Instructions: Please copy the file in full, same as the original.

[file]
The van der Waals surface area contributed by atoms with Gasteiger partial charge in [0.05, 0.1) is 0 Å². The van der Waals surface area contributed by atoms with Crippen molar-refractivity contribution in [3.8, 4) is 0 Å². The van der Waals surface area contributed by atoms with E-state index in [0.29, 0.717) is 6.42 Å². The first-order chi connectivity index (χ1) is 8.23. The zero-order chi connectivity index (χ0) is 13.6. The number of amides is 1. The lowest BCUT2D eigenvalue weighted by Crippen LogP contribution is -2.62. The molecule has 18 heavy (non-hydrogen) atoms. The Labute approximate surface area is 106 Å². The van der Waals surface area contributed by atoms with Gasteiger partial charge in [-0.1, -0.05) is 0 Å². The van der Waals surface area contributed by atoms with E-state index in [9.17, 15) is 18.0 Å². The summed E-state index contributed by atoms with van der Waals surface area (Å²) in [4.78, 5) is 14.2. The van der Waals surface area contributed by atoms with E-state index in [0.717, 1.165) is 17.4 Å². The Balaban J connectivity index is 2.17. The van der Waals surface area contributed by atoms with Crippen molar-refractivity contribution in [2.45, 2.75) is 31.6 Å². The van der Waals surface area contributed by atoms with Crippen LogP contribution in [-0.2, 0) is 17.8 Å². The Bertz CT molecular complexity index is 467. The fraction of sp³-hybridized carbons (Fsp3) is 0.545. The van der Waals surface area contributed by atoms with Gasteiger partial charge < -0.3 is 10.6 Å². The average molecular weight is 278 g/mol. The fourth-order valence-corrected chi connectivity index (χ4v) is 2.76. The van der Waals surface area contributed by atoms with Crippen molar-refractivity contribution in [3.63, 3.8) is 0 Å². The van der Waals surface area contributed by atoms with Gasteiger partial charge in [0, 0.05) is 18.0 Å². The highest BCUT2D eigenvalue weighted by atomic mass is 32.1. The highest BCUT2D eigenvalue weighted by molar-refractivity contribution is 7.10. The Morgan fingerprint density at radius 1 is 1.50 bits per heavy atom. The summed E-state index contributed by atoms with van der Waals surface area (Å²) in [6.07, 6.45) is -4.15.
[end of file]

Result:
The van der Waals surface area contributed by atoms with Gasteiger partial charge in [0.05, 0.1) is 0 Å². The van der Waals surface area contributed by atoms with Crippen molar-refractivity contribution in [3.8, 4) is 0 Å². The van der Waals surface area contributed by atoms with E-state index in [0.29, 0.717) is 6.42 Å². The first-order chi connectivity index (χ1) is 8.23. The zero-order chi connectivity index (χ0) is 13.6. The number of amides is 1. The lowest BCUT2D eigenvalue weighted by Crippen LogP contribution is -2.62. The molecule has 18 heavy (non-hydrogen) atoms. The Labute approximate surface area is 106 Å². The van der Waals surface area contributed by atoms with Gasteiger partial charge in [-0.1, -0.05) is 0 Å². The van der Waals surface area contributed by atoms with E-state index in [9.17, 15) is 18.0 Å². The summed E-state index contributed by atoms with van der Waals surface area (Å²) in [4.78, 5) is 14.2. The van der Waals surface area contributed by atoms with E-state index in [0.717, 1.165) is 17.4 Å². The Balaban J connectivity index is 2.17. The van der Waals surface area contributed by atoms with Crippen molar-refractivity contribution in [2.45, 2.75) is 31.6 Å². The van der Waals surface area contributed by atoms with Crippen LogP contribution in [-0.2, 0) is 17.8 Å². The Bertz CT molecular complexity index is 467. The fraction of sp³-hybridized carbons (Fsp3) is 0.545. The van der Waals surface area contributed by atoms with Gasteiger partial charge < -0.3 is 10.6 Å². The average molecular weight is 278 g/mol. The fourth-order valence-corrected chi connectivity index (χ4v) is 2.76. The van der Waals surface area contributed by atoms with Crippen molar-refractivity contribution in [3.63, 3.8) is 0 Å². The van der Waals surface area contributed by atoms with Gasteiger partial charge in [0, 0.05) is 18.0 Å². The highest BCUT2D eigenvalue weighted by atomic mass is 32.1. The highest BCUT2D eigenvalue weighted by molar-refractivity contribution is 7.10. The Morgan fingerprint density at radius 1 is 1.50 bits per heavy atom. The summed E-state index contributed by atoms with van der Waals surface area (Å²) in [6.07, 6.45) is -4.15.